High-risk areas tend to be Pashtun dominated areas of KPK and FATA where families refuse the vaccine due to religious reasons, the Afridi syndrome or simply due to lack of awareness. Many families believe it is unIslamic and will sterilize the child. Others simply do not trust it. Living in a country fraught with conspiracy theories, Alam Zaheer Khan has refused the vaccine for all four of his children. Dismissive at first, he eventually blurted, “America doesn’t give any other medicines for free. Why only this? I don’t trust my children’s lives with this.” In efforts to correct misconceptions, the PM Polio cell has partnered with moderate clerics who have issued fatwas in favor of the vaccine and have also assisted in creating awareness by allowing polio vaccination drives to take place in the mosque. However, the Chief of Pakistan Ulema Council, Allama Tahir Ashrafi recently said that, “Clerics can only give fatwas and will continue to come together and condemn such acts. What good are fatwas if the government doesn’t provide security?” Karachi, Quetta and areas in KPK remain the most sensitive and high-risk areas for polio workers.

The security threats from the TTP have dealt a hard blow to the polio campaign. Even with government efforts in place and moderate clerics speaking in favor of the vaccine, the country’s 35 million children under the age of five, remain at risk. Dr. Alain Labrique of the John Hopkins School of Public Health laments that South Asia was very close to eradicating polio but because of “unfortunate political situations and the failure of a comprehensive health system, the strength of the anti-polio program has severely deteriorated.” The use of social media and access to mobile phones in various parts of the country can however play an integral role in not only creating awareness but also dispelling the myths incorrectly associated with vaccines. While real challenges lie in the delivery of vaccines in parts of the country, Labrique argues that “social consciousness has forgotten the gravity and urgency of eradicating fatal diseases.”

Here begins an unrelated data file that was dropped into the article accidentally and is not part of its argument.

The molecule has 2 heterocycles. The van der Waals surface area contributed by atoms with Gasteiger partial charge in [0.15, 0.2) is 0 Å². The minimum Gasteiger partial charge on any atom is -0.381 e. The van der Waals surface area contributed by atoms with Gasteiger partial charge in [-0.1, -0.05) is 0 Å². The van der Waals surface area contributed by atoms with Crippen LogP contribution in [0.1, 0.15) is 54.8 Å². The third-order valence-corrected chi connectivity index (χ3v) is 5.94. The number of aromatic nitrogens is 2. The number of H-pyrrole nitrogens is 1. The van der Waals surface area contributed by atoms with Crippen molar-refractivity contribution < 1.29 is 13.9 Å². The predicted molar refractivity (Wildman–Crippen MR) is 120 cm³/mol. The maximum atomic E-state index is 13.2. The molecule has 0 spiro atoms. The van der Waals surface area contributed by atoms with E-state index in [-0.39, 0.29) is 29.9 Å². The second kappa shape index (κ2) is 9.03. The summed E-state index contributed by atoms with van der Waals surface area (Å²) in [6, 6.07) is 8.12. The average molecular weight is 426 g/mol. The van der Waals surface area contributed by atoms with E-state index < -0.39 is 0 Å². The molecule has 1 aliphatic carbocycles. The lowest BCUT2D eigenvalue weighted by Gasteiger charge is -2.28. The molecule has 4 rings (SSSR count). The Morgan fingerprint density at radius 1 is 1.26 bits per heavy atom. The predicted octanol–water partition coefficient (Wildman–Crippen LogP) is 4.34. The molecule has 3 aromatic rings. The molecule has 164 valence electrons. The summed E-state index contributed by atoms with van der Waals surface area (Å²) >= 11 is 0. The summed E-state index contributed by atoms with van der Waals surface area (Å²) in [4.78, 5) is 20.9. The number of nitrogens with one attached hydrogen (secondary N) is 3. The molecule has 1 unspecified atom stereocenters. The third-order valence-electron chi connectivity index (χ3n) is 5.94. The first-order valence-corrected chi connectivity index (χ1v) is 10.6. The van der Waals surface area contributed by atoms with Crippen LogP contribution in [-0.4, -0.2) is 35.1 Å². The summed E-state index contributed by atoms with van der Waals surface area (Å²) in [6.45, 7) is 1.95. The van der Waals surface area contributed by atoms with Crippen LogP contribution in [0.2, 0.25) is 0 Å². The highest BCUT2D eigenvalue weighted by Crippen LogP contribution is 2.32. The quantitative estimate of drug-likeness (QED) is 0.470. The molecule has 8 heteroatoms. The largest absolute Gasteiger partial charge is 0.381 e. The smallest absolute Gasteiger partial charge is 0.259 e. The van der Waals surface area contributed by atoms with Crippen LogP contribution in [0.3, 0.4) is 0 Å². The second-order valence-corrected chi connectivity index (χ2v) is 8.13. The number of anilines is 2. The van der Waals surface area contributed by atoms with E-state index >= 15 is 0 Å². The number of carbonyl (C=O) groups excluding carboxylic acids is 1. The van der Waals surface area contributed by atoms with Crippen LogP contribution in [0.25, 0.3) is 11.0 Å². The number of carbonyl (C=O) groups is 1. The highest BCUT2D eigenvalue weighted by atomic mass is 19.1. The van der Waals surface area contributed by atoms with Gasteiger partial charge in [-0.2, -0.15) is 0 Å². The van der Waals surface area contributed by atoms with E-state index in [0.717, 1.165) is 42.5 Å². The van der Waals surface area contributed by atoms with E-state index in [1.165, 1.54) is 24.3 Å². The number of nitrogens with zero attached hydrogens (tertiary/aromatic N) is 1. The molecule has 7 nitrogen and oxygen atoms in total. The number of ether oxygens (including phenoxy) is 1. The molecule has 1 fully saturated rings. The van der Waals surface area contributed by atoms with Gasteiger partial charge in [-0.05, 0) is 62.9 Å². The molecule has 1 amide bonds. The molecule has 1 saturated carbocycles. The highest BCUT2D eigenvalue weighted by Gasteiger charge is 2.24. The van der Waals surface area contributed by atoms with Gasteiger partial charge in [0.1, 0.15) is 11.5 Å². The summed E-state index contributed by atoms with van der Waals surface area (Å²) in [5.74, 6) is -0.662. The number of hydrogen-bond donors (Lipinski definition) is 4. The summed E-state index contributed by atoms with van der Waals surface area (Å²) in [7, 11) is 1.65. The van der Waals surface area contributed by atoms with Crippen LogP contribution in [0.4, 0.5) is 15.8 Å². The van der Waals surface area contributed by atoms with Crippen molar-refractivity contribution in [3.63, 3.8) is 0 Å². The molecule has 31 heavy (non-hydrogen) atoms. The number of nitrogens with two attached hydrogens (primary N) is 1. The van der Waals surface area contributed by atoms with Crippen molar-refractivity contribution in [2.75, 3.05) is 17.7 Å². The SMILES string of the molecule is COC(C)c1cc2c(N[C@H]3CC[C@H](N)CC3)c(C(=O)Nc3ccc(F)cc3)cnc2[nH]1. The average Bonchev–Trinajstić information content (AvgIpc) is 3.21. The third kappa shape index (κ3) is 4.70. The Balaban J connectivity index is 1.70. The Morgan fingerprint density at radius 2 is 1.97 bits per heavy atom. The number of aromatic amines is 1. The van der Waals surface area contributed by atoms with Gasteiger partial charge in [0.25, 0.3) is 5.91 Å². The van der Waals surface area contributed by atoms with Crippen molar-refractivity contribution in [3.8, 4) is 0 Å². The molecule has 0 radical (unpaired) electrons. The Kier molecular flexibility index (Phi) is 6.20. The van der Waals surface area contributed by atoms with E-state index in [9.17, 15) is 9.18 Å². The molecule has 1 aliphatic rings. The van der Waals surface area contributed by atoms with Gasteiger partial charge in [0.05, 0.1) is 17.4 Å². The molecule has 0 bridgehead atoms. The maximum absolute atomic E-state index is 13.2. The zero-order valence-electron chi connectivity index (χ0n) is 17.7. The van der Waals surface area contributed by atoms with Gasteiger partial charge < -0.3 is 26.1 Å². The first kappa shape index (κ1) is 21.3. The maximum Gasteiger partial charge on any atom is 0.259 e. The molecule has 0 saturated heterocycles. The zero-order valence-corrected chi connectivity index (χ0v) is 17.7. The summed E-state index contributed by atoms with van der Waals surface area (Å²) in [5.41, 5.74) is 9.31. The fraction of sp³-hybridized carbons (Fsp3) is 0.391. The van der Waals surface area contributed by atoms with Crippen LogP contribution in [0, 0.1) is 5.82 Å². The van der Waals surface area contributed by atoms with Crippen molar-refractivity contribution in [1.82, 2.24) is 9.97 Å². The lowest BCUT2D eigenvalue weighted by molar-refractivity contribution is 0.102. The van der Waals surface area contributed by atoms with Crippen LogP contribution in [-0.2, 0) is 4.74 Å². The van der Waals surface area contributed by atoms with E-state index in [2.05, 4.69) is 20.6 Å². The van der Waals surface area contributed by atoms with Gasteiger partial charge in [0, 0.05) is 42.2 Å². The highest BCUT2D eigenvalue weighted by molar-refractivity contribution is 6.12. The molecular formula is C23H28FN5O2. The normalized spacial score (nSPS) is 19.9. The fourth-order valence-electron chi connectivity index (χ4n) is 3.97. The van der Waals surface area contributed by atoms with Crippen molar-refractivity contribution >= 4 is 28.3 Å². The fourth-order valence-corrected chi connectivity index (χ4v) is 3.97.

Polio eradication is a meticulously planned operational strategy, spearheaded by the WHO that assists with improving routine immunizations and conducting campaigns. According to Dr. Durry, Emergency Coordinator for Polio Eradication in Pakistan, the organization strives to ensure the sustainability of health by monitoring polio cases and introducing mop-up campaigns in infested areas to ensure that the environment remains clean, preventing the virus from returning. But even now, “The virus is at its worst during the Monsoon season (August-October) in Pakistan. That is a big challenge and the security situation will only set us back further,” says Dr. Durry.